MODESTO -- Modesto City Schools will need to dig more than $800,000 out of its already stretched general fund this year to lower the number of students labeled as having emotional problems.
"This is a big hit," Associate Superintendent Ginger Johnson told trustees in explaining the state sanction, which was announced earlier Monday. Under a new formula, the state found the district had far more white high school students than is acceptable who are labeled as emotionally disabled.
Nearly half of those students, however, are new to the district, many arriving with that diagnosis from outside counties. Prevention in those cases poses "a significant challenge," she said.
The district plans to target all at-risk high school students, using the funds to offer more services for students and training for staff, Johnson said. The hope is that fewer students will end up labeled as emotionally disabled, a designation with far-reaching consequences, she said. It could prevent them from joining the military, for example.
Mark Herbst, Modesto's director of special education, said the district hopes the early intervention will help lower its high numbers of students expelled or suspended, another state concern.
Modesto schools particularly have high numbers of black and, in high school, Latino students, who are disciplined. The state monitors only the cases of special education students, but Johnson said the issues are the same.
"Special education is a microcosm of what's going on in general education," Johnson said. School culture needs to move away from a punitive or zero-tolerance approach to misconduct, she said.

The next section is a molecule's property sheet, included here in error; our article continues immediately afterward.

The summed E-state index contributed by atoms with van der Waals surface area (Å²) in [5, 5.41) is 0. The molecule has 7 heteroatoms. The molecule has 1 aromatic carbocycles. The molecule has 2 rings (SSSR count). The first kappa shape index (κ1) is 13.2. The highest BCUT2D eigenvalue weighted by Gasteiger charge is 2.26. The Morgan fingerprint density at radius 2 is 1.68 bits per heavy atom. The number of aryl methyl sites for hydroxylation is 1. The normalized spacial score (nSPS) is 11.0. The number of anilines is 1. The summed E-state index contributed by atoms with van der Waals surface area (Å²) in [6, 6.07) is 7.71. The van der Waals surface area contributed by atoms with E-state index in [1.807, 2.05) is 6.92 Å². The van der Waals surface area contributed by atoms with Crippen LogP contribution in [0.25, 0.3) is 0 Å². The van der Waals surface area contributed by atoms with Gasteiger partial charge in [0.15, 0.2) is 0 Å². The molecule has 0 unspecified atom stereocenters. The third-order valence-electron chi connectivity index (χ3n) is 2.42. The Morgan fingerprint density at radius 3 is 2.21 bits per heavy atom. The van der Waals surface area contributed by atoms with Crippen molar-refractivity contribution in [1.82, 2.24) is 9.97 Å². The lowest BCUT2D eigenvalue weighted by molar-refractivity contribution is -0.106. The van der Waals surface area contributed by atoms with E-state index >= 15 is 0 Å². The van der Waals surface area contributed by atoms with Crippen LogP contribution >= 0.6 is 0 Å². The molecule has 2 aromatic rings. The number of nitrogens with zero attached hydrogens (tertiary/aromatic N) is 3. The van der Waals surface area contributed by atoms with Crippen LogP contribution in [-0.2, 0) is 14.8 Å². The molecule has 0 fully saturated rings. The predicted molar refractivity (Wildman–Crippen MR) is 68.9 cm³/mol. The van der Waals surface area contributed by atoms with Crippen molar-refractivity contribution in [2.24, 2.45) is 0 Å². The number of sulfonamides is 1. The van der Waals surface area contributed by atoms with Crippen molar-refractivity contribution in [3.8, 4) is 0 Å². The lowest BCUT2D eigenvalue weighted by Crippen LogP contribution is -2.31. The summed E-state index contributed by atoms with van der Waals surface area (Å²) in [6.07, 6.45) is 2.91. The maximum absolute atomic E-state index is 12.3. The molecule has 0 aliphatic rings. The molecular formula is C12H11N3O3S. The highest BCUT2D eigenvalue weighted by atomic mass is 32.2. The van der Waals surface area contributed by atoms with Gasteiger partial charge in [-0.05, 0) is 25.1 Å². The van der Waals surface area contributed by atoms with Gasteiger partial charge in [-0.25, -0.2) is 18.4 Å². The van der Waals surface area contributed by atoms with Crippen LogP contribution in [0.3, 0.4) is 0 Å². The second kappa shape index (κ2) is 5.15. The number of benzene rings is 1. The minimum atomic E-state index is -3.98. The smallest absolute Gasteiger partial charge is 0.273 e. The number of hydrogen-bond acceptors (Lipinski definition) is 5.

The conversation began last year, Johnson said before the meeting, in response to an article on the district's expulsion and suspension rates that appeared in The Bee.
"I think at the heart of it, we do have a problem. It is about equity," Johnson said. With recent state recognition of the problem, the district was able to qualify for $90,000 in grants to focus on improving those numbers.
Among the strategies being pursued by the district:
Training teachers in classroom management strategies
Laying out behavior expectations more explicitly
Offering more at-school options for consequences
Last year's numbers are already lower, especially for black and Latino students, district figures show.
The agenda item was a report, and the board took no action.
The board heard a report on midyear state funding cuts if voters reject new taxes in November. The latest figures are worse, the district's chief business official, Julie Chapin, said.
If Proposition 30 fails, she said, the district would lose about $12.7 million nearly immediately, Chapin said. The cut would drop district reserves from about 12.5 percent of the budget to roughly 7 percent, she said. The minimum required by the state is 3 percent.
Bee staff writer Nan Austin can be reached at firstname.lastname@example.org or (209) 578-2339.